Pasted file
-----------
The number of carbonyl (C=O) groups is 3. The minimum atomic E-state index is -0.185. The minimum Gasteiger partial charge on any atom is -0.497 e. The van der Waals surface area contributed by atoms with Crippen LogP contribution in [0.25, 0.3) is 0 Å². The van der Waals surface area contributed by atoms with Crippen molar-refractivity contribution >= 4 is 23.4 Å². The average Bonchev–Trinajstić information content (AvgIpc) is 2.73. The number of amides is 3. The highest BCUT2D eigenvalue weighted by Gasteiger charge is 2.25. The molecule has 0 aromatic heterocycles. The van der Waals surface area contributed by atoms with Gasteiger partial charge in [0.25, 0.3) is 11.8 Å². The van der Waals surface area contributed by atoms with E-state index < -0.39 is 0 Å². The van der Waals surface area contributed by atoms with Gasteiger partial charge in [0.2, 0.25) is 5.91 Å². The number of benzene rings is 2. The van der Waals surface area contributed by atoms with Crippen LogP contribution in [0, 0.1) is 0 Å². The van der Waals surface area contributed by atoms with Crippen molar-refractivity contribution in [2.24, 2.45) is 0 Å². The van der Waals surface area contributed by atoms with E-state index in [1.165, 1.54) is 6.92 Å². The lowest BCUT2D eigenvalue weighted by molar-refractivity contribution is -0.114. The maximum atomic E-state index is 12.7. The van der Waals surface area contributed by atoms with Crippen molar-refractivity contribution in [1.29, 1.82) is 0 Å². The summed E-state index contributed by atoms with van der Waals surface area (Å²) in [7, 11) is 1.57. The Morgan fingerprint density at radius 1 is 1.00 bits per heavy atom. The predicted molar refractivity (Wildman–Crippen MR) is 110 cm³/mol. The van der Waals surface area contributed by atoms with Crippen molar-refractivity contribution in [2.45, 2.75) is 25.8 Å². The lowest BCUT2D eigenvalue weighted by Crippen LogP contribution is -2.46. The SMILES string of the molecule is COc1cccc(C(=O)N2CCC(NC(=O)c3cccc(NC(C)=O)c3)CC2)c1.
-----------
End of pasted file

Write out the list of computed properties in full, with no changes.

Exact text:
The number of carbonyl (C=O) groups is 3. The minimum atomic E-state index is -0.185. The minimum Gasteiger partial charge on any atom is -0.497 e. The van der Waals surface area contributed by atoms with Crippen LogP contribution in [0.25, 0.3) is 0 Å². The van der Waals surface area contributed by atoms with Crippen molar-refractivity contribution >= 4 is 23.4 Å². The average Bonchev–Trinajstić information content (AvgIpc) is 2.73. The number of amides is 3. The highest BCUT2D eigenvalue weighted by Gasteiger charge is 2.25. The molecule has 0 aromatic heterocycles. The van der Waals surface area contributed by atoms with Gasteiger partial charge in [0.25, 0.3) is 11.8 Å². The van der Waals surface area contributed by atoms with E-state index < -0.39 is 0 Å². The van der Waals surface area contributed by atoms with Gasteiger partial charge in [0.2, 0.25) is 5.91 Å². The number of benzene rings is 2. The van der Waals surface area contributed by atoms with Crippen LogP contribution in [0, 0.1) is 0 Å². The van der Waals surface area contributed by atoms with Crippen molar-refractivity contribution in [2.24, 2.45) is 0 Å². The van der Waals surface area contributed by atoms with E-state index in [1.165, 1.54) is 6.92 Å². The lowest BCUT2D eigenvalue weighted by molar-refractivity contribution is -0.114. The maximum atomic E-state index is 12.7. The van der Waals surface area contributed by atoms with Crippen molar-refractivity contribution in [1.29, 1.82) is 0 Å². The summed E-state index contributed by atoms with van der Waals surface area (Å²) in [7, 11) is 1.57. The Morgan fingerprint density at radius 1 is 1.00 bits per heavy atom. The predicted molar refractivity (Wildman–Crippen MR) is 110 cm³/mol. The van der Waals surface area contributed by atoms with Crippen molar-refractivity contribution in [2.45, 2.75) is 25.8 Å². The lowest BCUT2D eigenvalue weighted by Crippen LogP contribution is -2.46. The SMILES string of the molecule is COc1cccc(C(=O)N2CCC(NC(=O)c3cccc(NC(C)=O)c3)CC2)c1.